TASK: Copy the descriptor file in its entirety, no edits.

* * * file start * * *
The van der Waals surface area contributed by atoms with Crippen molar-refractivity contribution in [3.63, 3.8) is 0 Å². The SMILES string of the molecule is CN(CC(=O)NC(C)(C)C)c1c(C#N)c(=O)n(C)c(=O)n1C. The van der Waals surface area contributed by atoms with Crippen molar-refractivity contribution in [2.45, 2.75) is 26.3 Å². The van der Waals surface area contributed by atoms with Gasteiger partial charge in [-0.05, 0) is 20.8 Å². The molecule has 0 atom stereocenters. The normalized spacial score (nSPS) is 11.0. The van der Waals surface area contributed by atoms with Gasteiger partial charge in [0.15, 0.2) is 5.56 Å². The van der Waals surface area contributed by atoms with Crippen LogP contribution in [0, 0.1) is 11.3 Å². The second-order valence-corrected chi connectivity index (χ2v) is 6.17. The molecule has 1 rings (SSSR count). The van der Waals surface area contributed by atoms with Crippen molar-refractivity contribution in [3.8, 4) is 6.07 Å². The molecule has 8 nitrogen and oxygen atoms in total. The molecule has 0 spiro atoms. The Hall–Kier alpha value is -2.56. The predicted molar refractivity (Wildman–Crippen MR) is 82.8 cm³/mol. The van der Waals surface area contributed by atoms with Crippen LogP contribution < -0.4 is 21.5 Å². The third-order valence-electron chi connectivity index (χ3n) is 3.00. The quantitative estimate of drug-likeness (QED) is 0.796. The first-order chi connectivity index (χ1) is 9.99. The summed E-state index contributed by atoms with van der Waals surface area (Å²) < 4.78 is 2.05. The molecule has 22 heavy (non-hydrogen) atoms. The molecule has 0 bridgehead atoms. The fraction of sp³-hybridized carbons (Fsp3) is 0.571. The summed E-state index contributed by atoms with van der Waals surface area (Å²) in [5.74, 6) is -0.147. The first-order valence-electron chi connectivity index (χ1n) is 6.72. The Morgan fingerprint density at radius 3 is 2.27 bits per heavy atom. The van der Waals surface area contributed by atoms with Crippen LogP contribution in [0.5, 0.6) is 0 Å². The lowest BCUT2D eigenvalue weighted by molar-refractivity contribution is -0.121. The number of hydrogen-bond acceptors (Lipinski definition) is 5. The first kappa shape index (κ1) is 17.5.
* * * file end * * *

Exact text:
The van der Waals surface area contributed by atoms with Crippen molar-refractivity contribution in [3.63, 3.8) is 0 Å². The SMILES string of the molecule is CN(CC(=O)NC(C)(C)C)c1c(C#N)c(=O)n(C)c(=O)n1C. The van der Waals surface area contributed by atoms with Crippen molar-refractivity contribution in [2.45, 2.75) is 26.3 Å². The van der Waals surface area contributed by atoms with Gasteiger partial charge in [-0.05, 0) is 20.8 Å². The molecule has 0 atom stereocenters. The normalized spacial score (nSPS) is 11.0. The van der Waals surface area contributed by atoms with Gasteiger partial charge in [0.15, 0.2) is 5.56 Å². The van der Waals surface area contributed by atoms with Crippen LogP contribution in [0, 0.1) is 11.3 Å². The second-order valence-corrected chi connectivity index (χ2v) is 6.17. The molecule has 1 rings (SSSR count). The van der Waals surface area contributed by atoms with Crippen molar-refractivity contribution in [3.8, 4) is 6.07 Å². The molecule has 8 nitrogen and oxygen atoms in total. The molecule has 0 spiro atoms. The Hall–Kier alpha value is -2.56. The predicted molar refractivity (Wildman–Crippen MR) is 82.8 cm³/mol. The van der Waals surface area contributed by atoms with Crippen LogP contribution < -0.4 is 21.5 Å². The third-order valence-electron chi connectivity index (χ3n) is 3.00. The quantitative estimate of drug-likeness (QED) is 0.796. The first-order chi connectivity index (χ1) is 9.99. The summed E-state index contributed by atoms with van der Waals surface area (Å²) < 4.78 is 2.05. The molecule has 22 heavy (non-hydrogen) atoms. The molecule has 0 bridgehead atoms. The fraction of sp³-hybridized carbons (Fsp3) is 0.571. The summed E-state index contributed by atoms with van der Waals surface area (Å²) in [5.74, 6) is -0.147. The first-order valence-electron chi connectivity index (χ1n) is 6.72. The Morgan fingerprint density at radius 3 is 2.27 bits per heavy atom. The van der Waals surface area contributed by atoms with Crippen LogP contribution in [0.5, 0.6) is 0 Å². The lowest BCUT2D eigenvalue weighted by molar-refractivity contribution is -0.121. The number of hydrogen-bond acceptors (Lipinski definition) is 5. The first kappa shape index (κ1) is 17.5.